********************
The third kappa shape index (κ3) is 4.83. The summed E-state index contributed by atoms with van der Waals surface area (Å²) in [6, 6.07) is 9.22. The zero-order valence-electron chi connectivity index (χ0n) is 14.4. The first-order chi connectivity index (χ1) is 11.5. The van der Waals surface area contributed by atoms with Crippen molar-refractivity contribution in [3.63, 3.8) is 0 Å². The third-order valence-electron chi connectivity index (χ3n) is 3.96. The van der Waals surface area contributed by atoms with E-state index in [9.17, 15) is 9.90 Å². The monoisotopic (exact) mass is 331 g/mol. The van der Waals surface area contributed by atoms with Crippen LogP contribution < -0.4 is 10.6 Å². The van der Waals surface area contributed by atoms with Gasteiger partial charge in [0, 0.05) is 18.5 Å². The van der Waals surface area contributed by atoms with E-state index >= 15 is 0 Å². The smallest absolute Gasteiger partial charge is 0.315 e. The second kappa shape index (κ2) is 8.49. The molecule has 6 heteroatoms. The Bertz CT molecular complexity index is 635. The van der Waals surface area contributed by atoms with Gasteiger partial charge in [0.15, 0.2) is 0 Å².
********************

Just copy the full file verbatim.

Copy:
The third kappa shape index (κ3) is 4.83. The summed E-state index contributed by atoms with van der Waals surface area (Å²) in [6, 6.07) is 9.22. The zero-order valence-electron chi connectivity index (χ0n) is 14.4. The first-order chi connectivity index (χ1) is 11.5. The van der Waals surface area contributed by atoms with Crippen molar-refractivity contribution in [3.63, 3.8) is 0 Å². The third-order valence-electron chi connectivity index (χ3n) is 3.96. The van der Waals surface area contributed by atoms with E-state index in [9.17, 15) is 9.90 Å². The monoisotopic (exact) mass is 331 g/mol. The van der Waals surface area contributed by atoms with Crippen LogP contribution < -0.4 is 10.6 Å². The van der Waals surface area contributed by atoms with Gasteiger partial charge in [0, 0.05) is 18.5 Å². The van der Waals surface area contributed by atoms with E-state index >= 15 is 0 Å². The smallest absolute Gasteiger partial charge is 0.315 e. The second kappa shape index (κ2) is 8.49. The molecule has 6 heteroatoms. The Bertz CT molecular complexity index is 635. The van der Waals surface area contributed by atoms with Gasteiger partial charge in [0.15, 0.2) is 0 Å².